Iron-binding drugs targeted to lysosomes: A potential strategy to treat inflammatory lung disorders
2005 (English)In: Expert Opinion on Investigational Drugs, ISSN 1354-3784, Vol. 14, no 8, 997-1008 p.Article in journal (Refereed) Published
In many inflammatory lung disorders, an abnormal assimilation of redox-active iron will exacerbate oxidative tissue damage. It may be that the most important cellular pool of redox-active iron exists within lysosomes, making these organelles vulnerable to oxidative stress. In experiments employing respiratory epithelial cells and macrophages, the chelation of intra-lysosomal iron efficiently prevented lysosomal rupture and the ensuing cell death induced by hydrogen peroxide, ionising radiation or silica particles. Furthermore, cell-permeable iron-binding agents (weak bases) that accumulate within lysosomes due to proton trapping were much more efficient for cytoprotection than the chelator, desferrioxamine. On a molar basis, the weak base α-lipoic acid plus was 5000 times more effective than desferrioxamine at preventing lysosomal rupture and apoptotic cell death in cell cultures exposed to hydrogen peroxide. Thus, iron-chelating therapy that targets the lysosome might be a future treatment strategy for inflammatory pulmonary diseases. © 2005 Ashley Publications Ltd.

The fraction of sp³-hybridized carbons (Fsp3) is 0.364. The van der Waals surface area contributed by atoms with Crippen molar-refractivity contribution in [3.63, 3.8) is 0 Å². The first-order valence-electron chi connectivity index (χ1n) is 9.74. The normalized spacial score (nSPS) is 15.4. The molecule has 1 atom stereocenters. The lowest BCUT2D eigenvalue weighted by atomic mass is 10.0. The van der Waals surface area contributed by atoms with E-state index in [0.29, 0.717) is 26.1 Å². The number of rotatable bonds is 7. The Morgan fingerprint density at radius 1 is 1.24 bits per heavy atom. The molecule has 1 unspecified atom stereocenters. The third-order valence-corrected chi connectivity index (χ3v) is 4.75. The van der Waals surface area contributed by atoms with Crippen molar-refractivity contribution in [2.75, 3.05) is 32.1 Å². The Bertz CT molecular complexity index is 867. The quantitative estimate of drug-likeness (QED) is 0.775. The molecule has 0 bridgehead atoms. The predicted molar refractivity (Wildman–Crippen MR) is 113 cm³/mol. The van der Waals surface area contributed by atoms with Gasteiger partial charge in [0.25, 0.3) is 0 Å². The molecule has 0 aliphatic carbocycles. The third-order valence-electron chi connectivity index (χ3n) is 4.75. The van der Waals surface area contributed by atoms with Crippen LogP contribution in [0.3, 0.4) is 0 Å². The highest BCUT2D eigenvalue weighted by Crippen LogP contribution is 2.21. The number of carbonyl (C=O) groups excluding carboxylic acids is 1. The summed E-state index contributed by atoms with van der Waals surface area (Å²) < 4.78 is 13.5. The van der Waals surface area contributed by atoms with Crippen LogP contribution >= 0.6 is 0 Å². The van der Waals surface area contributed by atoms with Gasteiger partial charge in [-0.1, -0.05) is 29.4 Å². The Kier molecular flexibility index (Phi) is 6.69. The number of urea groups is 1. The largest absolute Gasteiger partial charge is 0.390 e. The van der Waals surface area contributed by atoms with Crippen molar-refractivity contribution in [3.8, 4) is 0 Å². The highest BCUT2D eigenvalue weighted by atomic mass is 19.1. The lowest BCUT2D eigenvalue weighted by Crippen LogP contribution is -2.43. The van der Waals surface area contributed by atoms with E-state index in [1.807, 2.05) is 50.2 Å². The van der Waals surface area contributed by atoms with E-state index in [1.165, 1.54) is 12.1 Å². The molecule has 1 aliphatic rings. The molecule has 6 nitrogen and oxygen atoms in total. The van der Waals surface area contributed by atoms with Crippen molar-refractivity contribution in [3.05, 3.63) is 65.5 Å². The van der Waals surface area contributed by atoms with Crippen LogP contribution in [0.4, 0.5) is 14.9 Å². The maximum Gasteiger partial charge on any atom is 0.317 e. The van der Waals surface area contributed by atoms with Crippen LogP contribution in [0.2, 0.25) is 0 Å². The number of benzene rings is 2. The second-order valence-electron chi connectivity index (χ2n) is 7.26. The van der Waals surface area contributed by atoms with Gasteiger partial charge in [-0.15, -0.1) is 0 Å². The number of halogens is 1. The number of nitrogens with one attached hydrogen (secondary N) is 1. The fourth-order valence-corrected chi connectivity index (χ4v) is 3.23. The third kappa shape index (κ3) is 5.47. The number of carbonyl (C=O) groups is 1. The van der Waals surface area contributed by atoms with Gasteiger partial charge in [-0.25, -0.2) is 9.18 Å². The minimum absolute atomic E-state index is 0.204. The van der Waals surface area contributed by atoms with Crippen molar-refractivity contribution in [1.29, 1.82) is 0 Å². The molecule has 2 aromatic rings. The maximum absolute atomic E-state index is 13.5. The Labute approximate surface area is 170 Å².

Place, publisher, year, edition, pages
2005. Vol. 14, no 8, 997-1008 p.
Medical and Health Sciences
IdentifiersURN: urn:nbn:se:liu:diva-31880DOI: 10.1517/135437126.96.36.1997Local ID: 17710OAI: oai:DiVA.org:liu-31880DiVA: diva2:252703